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Re: Chemistry question

Chuck Gadd wrote:
> So, I think I can figure out what percentage of any given compound is comprised
> of a given element.   Pretty simple.

I think you got those calculations right.

    And, I think I'm right in saying that
> 1 gram of an element dissolved in 1 liter of water will create a concentration
> of 1000ppm.    So, if I dissolved 1 gram of K2SO4 in 1 liter of water, I'd have
> a potassium concentration of 529ppm (not counting any potassium already present
> in the water..).     From there, it's simple to calculate how much a given
> dosage of that solution would add to a tank.

There is an added complication.  Water.  A lot of the chemicals we use
contain varying amounts of water and that fact is often overlooked.

Some of the water is structural water and its presence in the chemical
is pretty predictable.  The common form of calcium sulfate, for
instance, is CaSO4-2H20; there are two water molecules in the crystal
structure for each formula weight of calcium sulfate.  There are other
forms of calcium sulfate with different amounts of water.  Sometimes the
water gets left out of the formula, but it definitely has an effect.

Second, a lot of the chemicals we use adsorb water from the air. 
Calcium chloride is a great example.  A lot of different chemicals when
weighed on a sensitive analytical scale in normal humid air can be seen
to gain weight (sometimes quickly) as they take water out of the air. 
That water can be driven out of the chemical by heating at fairly low
temperatures.  It effects both the weight and the volume of the

> BUT!  Now I'd like to be able to measure out the K2SO4 in teaspoons or some
> similar volume measurement.
> Looking at that page on TheKrib dealing with dosing, there is a chart that shows
> an approximate weight per 1/4 teaspoon of various compounds.    But, it doesn't
> list K2SO4.   I know I could just weigh out a known volume of K2SO4, but is there
> a way to calculate it based on basic chemistry information?   For some elements,
> I can find "Density of solid".  But for Chlorine, Oxygen, etc (gases), it doesn't
> list the value.    I also have a Molar Volume (cm3) which I assume means one mole of
> an element would take up xx cubic centimeters.   I thought I could use that info to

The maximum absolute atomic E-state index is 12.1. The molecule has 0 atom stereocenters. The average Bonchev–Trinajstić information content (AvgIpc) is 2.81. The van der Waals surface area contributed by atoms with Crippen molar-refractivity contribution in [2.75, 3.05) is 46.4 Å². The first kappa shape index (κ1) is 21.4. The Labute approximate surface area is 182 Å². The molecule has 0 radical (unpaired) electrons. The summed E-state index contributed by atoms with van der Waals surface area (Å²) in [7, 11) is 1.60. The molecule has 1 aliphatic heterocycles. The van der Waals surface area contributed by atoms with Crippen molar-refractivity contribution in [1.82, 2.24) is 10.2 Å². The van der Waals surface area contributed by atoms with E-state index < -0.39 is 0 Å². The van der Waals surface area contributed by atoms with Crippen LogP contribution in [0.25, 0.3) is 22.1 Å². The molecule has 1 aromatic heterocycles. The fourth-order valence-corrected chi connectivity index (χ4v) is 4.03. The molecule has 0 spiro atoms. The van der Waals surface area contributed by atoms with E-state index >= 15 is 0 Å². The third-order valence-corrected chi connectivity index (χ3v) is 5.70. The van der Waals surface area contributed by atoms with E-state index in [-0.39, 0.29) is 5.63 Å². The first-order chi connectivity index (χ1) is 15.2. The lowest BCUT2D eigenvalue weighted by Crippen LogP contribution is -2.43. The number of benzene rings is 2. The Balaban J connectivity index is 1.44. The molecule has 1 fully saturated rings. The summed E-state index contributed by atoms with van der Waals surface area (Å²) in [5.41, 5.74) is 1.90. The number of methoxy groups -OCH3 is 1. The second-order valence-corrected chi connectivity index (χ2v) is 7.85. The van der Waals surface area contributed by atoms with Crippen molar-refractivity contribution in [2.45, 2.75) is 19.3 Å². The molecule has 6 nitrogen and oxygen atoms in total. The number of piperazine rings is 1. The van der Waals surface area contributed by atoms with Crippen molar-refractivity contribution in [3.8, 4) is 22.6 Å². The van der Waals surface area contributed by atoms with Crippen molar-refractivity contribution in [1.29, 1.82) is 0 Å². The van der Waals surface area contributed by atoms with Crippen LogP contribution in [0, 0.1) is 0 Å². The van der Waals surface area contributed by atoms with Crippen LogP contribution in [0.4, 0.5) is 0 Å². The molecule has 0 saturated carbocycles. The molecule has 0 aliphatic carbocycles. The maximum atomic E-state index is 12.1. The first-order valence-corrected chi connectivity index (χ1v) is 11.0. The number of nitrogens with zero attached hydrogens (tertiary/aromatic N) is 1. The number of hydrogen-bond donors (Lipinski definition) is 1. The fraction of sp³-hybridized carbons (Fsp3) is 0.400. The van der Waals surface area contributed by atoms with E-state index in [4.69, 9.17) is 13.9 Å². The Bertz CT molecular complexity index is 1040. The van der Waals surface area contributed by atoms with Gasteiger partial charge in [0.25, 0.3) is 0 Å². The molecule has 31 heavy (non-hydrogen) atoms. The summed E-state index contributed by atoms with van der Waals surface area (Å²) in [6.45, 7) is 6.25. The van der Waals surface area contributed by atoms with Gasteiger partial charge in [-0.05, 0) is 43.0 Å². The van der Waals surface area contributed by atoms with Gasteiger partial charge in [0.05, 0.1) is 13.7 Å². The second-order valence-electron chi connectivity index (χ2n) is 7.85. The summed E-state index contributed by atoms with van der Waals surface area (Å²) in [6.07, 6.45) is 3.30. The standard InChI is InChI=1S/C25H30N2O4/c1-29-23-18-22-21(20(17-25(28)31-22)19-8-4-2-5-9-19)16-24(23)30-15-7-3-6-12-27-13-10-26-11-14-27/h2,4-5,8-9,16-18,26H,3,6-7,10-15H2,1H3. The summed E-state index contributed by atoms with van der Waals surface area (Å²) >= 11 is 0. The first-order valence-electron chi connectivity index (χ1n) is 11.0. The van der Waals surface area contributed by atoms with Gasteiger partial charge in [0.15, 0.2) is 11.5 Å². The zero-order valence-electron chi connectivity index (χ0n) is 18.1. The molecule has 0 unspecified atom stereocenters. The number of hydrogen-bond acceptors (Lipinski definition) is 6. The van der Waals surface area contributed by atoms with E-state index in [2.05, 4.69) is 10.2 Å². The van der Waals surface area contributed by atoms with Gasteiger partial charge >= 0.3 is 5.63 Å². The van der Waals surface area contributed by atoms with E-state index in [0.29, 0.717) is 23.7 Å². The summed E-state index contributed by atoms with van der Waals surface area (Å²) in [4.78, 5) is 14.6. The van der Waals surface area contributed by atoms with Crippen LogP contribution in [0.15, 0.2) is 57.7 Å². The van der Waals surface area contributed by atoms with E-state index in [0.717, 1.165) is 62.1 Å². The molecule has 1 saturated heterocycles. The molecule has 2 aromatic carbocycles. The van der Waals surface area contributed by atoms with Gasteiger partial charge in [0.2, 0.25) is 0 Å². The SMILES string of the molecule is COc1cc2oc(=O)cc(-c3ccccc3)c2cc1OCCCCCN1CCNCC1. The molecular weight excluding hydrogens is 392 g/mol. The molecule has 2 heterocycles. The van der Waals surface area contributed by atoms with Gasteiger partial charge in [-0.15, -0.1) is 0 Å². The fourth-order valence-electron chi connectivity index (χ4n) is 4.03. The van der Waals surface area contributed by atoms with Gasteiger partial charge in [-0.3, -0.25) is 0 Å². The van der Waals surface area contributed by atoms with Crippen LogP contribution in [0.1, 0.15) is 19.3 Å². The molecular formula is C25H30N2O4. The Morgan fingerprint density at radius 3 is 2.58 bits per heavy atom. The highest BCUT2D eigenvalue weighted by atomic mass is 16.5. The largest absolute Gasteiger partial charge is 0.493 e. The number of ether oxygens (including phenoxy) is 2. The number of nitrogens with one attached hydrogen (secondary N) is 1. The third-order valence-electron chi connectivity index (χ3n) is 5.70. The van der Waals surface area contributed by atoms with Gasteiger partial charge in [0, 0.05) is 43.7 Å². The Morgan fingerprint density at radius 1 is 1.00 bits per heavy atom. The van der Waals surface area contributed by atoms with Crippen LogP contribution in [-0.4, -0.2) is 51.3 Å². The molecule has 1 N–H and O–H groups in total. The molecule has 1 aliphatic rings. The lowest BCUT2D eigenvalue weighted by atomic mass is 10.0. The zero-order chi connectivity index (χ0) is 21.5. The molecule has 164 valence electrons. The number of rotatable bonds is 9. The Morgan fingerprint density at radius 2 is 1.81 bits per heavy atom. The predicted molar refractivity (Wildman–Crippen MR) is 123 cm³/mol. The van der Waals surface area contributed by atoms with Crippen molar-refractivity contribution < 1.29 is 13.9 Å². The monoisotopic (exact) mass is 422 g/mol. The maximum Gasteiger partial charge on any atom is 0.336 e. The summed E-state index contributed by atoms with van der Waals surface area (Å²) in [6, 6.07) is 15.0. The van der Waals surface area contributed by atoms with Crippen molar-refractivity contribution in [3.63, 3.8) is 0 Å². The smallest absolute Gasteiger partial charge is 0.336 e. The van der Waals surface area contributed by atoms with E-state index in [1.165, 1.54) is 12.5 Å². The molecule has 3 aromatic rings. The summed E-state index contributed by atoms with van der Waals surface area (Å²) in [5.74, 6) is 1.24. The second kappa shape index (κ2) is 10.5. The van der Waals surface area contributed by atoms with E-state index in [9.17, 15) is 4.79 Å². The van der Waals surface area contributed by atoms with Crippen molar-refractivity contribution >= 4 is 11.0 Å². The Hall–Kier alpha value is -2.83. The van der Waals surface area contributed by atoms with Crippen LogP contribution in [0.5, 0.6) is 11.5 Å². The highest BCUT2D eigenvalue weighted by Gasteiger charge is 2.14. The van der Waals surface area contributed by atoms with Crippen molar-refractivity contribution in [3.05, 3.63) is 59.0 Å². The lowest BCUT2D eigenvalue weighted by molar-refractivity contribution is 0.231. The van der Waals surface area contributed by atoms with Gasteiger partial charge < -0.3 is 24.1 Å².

> figure it out, but my numbers would not match up to any of the grams per 1/4tsp
> listed
> on the page at TheKrib.

This is a real problem, and I don't think you can calculate a number
accurately.  You're on the right track, but you need to account for the
amount of air between the grains in the sample.  You might be able to
ballpark something by approximating the actual weight of the chemical as
60% (or so) or the molar weight.

The best procedure is to get (beg/borrow/buy) a reasonably accurate
scale and measure the weight and volume of the chemicals you use under
your conditions.  That isn't a real satisfying alternative for most
people, but I think it's the only solution that will make your
calculations reasonably accurate.

An alternate approach is to mix an aqueous solution of the chemical and
then use your test kits (probably requiring a lot of dilutions) to
figure out the concentration of the solution.  Then just use the
solution for dosing instead of trying to predict doses from powdered
Yet another approach (this being something I haven't tried) might be to
mix a saturated solution of the chemical (that's a solution that will
coexist with the solid chemical without either dissolving more or
precipitating), then use the solubility of the compound to estimate the
concentration of the solution.  The saturated solution of
(approximately) known concentration can then be used for dosing.  This
wouldn't work for all chemicals, as some (like calcium carbonate) have
pH-dependent solubility and/or undergo reactions when they dissolve.

Roger Miller